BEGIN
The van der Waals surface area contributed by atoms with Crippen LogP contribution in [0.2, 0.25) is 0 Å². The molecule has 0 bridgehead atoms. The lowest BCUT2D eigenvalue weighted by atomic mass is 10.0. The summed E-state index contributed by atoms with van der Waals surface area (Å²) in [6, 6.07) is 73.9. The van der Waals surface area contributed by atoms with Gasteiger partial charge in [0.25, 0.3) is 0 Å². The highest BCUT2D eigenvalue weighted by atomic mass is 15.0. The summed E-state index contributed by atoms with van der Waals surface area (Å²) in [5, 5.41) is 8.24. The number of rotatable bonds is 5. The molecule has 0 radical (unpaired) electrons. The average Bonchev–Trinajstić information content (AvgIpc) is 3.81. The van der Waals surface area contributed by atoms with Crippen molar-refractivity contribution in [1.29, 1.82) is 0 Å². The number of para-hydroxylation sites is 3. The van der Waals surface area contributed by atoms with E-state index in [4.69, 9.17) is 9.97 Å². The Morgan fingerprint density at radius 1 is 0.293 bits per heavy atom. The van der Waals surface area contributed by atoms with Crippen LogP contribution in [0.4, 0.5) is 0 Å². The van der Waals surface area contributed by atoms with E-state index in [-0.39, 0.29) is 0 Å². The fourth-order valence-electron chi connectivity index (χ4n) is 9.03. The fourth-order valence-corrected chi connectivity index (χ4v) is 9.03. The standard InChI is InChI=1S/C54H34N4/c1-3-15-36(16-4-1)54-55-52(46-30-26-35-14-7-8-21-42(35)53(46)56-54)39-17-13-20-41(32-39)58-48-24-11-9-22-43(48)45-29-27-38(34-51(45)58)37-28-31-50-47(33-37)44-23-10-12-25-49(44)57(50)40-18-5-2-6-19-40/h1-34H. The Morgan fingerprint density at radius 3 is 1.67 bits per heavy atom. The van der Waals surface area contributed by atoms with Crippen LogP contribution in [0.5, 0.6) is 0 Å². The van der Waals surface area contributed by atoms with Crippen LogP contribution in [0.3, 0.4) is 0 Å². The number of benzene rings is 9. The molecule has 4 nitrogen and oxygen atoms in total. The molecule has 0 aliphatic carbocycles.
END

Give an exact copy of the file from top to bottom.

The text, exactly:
The van der Waals surface area contributed by atoms with Crippen LogP contribution in [0.2, 0.25) is 0 Å². The molecule has 0 bridgehead atoms. The lowest BCUT2D eigenvalue weighted by atomic mass is 10.0. The summed E-state index contributed by atoms with van der Waals surface area (Å²) in [6, 6.07) is 73.9. The van der Waals surface area contributed by atoms with Gasteiger partial charge in [0.25, 0.3) is 0 Å². The highest BCUT2D eigenvalue weighted by atomic mass is 15.0. The summed E-state index contributed by atoms with van der Waals surface area (Å²) in [5, 5.41) is 8.24. The number of rotatable bonds is 5. The molecule has 0 radical (unpaired) electrons. The average Bonchev–Trinajstić information content (AvgIpc) is 3.81. The van der Waals surface area contributed by atoms with Crippen molar-refractivity contribution in [1.29, 1.82) is 0 Å². The number of para-hydroxylation sites is 3. The van der Waals surface area contributed by atoms with E-state index in [4.69, 9.17) is 9.97 Å². The Morgan fingerprint density at radius 1 is 0.293 bits per heavy atom. The van der Waals surface area contributed by atoms with Crippen LogP contribution in [0.4, 0.5) is 0 Å². The van der Waals surface area contributed by atoms with E-state index in [-0.39, 0.29) is 0 Å². The fourth-order valence-electron chi connectivity index (χ4n) is 9.03. The fourth-order valence-corrected chi connectivity index (χ4v) is 9.03. The standard InChI is InChI=1S/C54H34N4/c1-3-15-36(16-4-1)54-55-52(46-30-26-35-14-7-8-21-42(35)53(46)56-54)39-17-13-20-41(32-39)58-48-24-11-9-22-43(48)45-29-27-38(34-51(45)58)37-28-31-50-47(33-37)44-23-10-12-25-49(44)57(50)40-18-5-2-6-19-40/h1-34H. The Morgan fingerprint density at radius 3 is 1.67 bits per heavy atom. The van der Waals surface area contributed by atoms with Crippen LogP contribution in [0.5, 0.6) is 0 Å². The van der Waals surface area contributed by atoms with Crippen LogP contribution in [0.3, 0.4) is 0 Å². The number of benzene rings is 9. The molecule has 4 nitrogen and oxygen atoms in total. The molecule has 0 aliphatic carbocycles.